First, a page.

I was reading about magical Chinese drives. How would this be done? The post talks about a 'looped mode' and comments suggest having a different controller to lie to the OS.

I went and bought one of these devices, tried it and it worked as advertized (overwriting data when it was full), although when I formatted it, it started showing its 'true' capacity.

How is this achieved?

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    I think the question would be better titled "How is the capacity of flash memory faked" since it is actually about faking the amount of storage on a flash drive, not a magnetic hard disk. Apr 13, 2011 at 12:12
  • I want one of those Chinese magic drives, but I am not flying to China to get one!, would make a great geek gag gift.
    – Moab
    Apr 13, 2011 at 15:23
  • +1. I had never heard of this before seeing this question "rocket to the top of the charts" in the Hot Questions view.
    – jprete
    Apr 13, 2011 at 23:05
  • heh.. thanks :) I wasn't expecting this kind of a response when i got curious about a 'harddisk' with 2 giant nut-bolts in the case Apr 14, 2011 at 5:46

7 Answers 7


FAT32 has a master table with free space. You can hexedit that master table to show any amount of free space. I've had a floppy disc sized 3.7 GB for ages now.

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    Yes, you can tamper with the FAT, but there are also ways to tinker with the micro-controller to lie to the OS. Windows will indeed repeatedly format the disk incorrectly identifying it as much larger than it actually is. Usually they have some sort of built-in algorithm to loop the flash chip in such a way that the OS actually is able to create a valid (looking) master-table.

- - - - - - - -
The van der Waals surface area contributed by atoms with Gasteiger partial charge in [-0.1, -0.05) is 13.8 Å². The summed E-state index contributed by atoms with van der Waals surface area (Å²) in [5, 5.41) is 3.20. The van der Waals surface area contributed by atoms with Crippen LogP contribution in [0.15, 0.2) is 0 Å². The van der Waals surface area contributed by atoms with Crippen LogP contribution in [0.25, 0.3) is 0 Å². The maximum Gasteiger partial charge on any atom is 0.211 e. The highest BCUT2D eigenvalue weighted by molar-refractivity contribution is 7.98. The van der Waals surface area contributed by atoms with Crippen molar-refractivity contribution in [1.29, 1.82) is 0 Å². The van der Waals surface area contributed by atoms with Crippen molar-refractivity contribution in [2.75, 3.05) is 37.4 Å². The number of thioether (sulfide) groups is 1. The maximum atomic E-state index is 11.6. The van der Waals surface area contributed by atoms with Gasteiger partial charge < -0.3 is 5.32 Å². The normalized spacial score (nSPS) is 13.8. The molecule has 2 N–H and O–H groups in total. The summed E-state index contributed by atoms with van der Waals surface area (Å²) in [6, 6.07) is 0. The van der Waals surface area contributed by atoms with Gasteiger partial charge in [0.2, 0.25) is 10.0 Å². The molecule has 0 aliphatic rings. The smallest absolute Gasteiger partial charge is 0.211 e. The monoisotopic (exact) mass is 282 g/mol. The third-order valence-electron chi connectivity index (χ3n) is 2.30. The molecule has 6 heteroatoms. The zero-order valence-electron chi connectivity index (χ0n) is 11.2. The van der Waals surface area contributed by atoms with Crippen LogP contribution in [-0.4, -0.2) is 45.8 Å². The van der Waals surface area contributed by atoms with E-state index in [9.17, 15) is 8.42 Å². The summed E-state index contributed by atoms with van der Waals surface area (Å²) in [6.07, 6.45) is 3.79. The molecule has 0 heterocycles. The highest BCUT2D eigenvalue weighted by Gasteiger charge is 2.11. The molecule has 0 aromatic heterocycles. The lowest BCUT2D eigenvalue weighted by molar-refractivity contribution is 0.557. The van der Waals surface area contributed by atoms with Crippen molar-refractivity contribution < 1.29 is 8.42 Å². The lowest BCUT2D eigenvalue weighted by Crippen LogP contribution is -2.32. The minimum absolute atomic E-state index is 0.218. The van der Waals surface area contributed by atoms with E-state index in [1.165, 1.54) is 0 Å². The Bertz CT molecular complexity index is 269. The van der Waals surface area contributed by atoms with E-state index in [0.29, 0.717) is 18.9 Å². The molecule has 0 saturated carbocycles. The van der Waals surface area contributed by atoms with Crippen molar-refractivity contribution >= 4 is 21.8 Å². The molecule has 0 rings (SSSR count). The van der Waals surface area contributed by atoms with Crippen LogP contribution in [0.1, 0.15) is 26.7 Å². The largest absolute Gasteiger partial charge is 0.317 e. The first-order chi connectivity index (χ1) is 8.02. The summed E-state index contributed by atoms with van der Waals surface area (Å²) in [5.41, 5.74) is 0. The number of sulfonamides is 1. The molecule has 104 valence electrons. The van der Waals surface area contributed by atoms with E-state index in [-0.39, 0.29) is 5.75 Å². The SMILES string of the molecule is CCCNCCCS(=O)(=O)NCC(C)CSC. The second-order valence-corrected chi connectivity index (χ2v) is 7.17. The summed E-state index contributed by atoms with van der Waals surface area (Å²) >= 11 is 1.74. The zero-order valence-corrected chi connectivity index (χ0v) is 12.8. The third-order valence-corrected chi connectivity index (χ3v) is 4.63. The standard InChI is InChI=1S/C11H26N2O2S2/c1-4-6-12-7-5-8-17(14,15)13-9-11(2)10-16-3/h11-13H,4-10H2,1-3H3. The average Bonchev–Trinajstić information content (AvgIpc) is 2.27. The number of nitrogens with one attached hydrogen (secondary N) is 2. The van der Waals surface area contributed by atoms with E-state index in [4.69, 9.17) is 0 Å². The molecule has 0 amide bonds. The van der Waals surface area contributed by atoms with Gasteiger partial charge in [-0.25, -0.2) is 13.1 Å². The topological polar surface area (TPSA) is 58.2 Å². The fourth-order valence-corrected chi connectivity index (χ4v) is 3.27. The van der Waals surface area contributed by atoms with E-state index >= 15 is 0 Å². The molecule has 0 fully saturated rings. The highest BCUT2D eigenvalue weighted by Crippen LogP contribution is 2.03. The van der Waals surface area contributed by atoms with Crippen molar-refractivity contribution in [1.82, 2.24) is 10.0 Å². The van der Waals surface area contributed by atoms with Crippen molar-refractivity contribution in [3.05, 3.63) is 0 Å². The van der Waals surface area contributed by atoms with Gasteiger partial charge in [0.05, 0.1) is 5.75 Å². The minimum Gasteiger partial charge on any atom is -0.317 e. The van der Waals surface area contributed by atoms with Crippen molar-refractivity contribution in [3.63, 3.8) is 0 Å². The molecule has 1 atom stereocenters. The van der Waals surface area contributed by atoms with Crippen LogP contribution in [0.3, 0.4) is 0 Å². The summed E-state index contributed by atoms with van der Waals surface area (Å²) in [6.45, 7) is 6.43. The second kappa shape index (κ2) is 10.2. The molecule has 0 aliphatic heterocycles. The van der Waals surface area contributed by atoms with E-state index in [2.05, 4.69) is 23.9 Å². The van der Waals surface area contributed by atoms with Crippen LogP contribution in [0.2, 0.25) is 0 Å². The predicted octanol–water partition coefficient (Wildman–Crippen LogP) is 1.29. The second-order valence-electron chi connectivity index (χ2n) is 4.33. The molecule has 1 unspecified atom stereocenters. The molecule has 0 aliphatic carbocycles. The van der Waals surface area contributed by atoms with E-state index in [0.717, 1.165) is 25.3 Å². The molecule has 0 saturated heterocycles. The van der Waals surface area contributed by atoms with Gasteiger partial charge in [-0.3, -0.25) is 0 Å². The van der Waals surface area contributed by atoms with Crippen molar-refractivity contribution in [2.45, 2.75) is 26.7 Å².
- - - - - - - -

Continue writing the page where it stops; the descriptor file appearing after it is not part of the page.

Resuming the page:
– TheCompWiz
    Apr 13, 2011 at 17:53
  • as i start to poke around and mess with the master table and the controller, I expect more questions to follow this :) Apr 14, 2011 at 6:05
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    Care to elaborate on where to find the master table or how to edit it?
    – Ivo Flipse
    Apr 19, 2011 at 19:02
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    I'd love to see some documentation on this, I've tried replicating this with programming and have been unable to fool the OS into seing the size. see this thread here to see what I tried stackoverflow.com/questions/7482920/…
    – cromestant
    Sep 22, 2011 at 8:13
  • I've had a magazine using Norton Commander and hexedit to change the reported partition size. Too bad I've lost the magazine.
    – Barfieldmv
    Sep 22, 2011 at 13:24

The hardware is not modified - the file table is simply modified to fool the OS. During a format the file table gets wiped and thus the genuine capacity reading is restored.

You can get caught by these type of cheap fake flashdrive or even hard drives in China all the time if you go to a non-reputable seller.

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    Last year I bought a supposedly 64Gb memory stick from China on Ebay for £15. I should have known that capacity wouldn't be available for the price. In fact it was 4Gb with a fake leading "6" etched on the label. The way the file system was scrambled meant you wouldn't notice a problem until more than 4Gb was copied onto the device, at which point new files just started overwriting portions of existing ones. I was never able to reformat the thing so I could at least use it as a 4Gb stick. Apr 13, 2011 at 13:33
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    @FumbleFingers, Yes, it is common for the sellers to screw up the chip info, so you can not format directly, but you have to do this: 1. use ChipGenius software+mass production tool to fix the chip info. 2. use a low level formatting tool to perform the actual format. Here's a guide: agnipulse.com/2010/04/how-i-fixed-a-fake-64gb-usb-drive
    – KoKo
    Apr 13, 2011 at 13:43